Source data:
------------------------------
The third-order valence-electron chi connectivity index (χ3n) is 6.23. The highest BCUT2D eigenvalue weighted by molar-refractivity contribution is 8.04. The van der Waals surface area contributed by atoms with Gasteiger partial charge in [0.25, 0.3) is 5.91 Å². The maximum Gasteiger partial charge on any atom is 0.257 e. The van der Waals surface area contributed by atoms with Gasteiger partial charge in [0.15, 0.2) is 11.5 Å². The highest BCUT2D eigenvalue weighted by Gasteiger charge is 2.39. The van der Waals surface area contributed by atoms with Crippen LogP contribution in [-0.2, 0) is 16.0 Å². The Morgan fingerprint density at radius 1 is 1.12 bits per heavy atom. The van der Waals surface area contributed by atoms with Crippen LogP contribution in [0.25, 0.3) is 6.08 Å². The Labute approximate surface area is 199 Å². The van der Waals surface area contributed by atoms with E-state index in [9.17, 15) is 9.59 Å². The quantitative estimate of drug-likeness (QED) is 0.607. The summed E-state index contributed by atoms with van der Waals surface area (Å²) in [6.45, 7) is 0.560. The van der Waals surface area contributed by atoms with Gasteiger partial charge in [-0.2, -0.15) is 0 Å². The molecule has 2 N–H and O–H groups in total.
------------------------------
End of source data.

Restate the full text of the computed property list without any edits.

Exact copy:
The third-order valence-electron chi connectivity index (χ3n) is 6.23. The highest BCUT2D eigenvalue weighted by molar-refractivity contribution is 8.04. The van der Waals surface area contributed by atoms with Gasteiger partial charge in [0.25, 0.3) is 5.91 Å². The maximum Gasteiger partial charge on any atom is 0.257 e. The van der Waals surface area contributed by atoms with Gasteiger partial charge in [0.15, 0.2) is 11.5 Å². The highest BCUT2D eigenvalue weighted by Gasteiger charge is 2.39. The van der Waals surface area contributed by atoms with Crippen LogP contribution in [-0.2, 0) is 16.0 Å². The Morgan fingerprint density at radius 1 is 1.12 bits per heavy atom. The van der Waals surface area contributed by atoms with Crippen LogP contribution in [0.25, 0.3) is 6.08 Å². The Labute approximate surface area is 199 Å². The van der Waals surface area contributed by atoms with E-state index in [9.17, 15) is 9.59 Å². The quantitative estimate of drug-likeness (QED) is 0.607. The summed E-state index contributed by atoms with van der Waals surface area (Å²) in [6.45, 7) is 0.560. The van der Waals surface area contributed by atoms with Gasteiger partial charge in [-0.2, -0.15) is 0 Å². The molecule has 2 N–H and O–H groups in total.